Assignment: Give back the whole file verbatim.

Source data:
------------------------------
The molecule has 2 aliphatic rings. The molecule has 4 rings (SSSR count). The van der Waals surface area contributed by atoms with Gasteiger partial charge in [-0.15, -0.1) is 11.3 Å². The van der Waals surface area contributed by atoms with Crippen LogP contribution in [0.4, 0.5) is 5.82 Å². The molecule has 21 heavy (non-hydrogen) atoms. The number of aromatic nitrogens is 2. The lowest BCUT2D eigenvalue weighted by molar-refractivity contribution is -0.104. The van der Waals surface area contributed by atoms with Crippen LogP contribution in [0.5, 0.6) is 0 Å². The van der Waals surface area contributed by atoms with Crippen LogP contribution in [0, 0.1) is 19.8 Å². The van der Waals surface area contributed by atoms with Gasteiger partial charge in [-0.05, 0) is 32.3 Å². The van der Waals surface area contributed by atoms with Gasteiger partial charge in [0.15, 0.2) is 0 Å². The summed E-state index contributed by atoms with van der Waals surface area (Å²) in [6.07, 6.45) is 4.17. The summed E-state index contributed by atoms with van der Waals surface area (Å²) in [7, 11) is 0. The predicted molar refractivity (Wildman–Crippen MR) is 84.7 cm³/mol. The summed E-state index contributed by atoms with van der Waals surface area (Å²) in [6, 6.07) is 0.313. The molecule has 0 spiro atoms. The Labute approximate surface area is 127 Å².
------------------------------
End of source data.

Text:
The molecule has 2 aliphatic rings. The molecule has 4 rings (SSSR count). The van der Waals surface area contributed by atoms with Gasteiger partial charge in [-0.15, -0.1) is 11.3 Å². The van der Waals surface area contributed by atoms with Crippen LogP contribution in [0.4, 0.5) is 5.82 Å². The molecule has 21 heavy (non-hydrogen) atoms. The number of aromatic nitrogens is 2. The lowest BCUT2D eigenvalue weighted by molar-refractivity contribution is -0.104. The van der Waals surface area contributed by atoms with Crippen LogP contribution in [0.5, 0.6) is 0 Å². The van der Waals surface area contributed by atoms with Crippen LogP contribution in [0, 0.1) is 19.8 Å². The van der Waals surface area contributed by atoms with Gasteiger partial charge in [-0.05, 0) is 32.3 Å². The van der Waals surface area contributed by atoms with Gasteiger partial charge in [0.15, 0.2) is 0 Å². The summed E-state index contributed by atoms with van der Waals surface area (Å²) in [6.07, 6.45) is 4.17. The summed E-state index contributed by atoms with van der Waals surface area (Å²) in [7, 11) is 0. The predicted molar refractivity (Wildman–Crippen MR) is 84.7 cm³/mol. The summed E-state index contributed by atoms with van der Waals surface area (Å²) in [6, 6.07) is 0.313. The molecule has 0 spiro atoms. The Labute approximate surface area is 127 Å².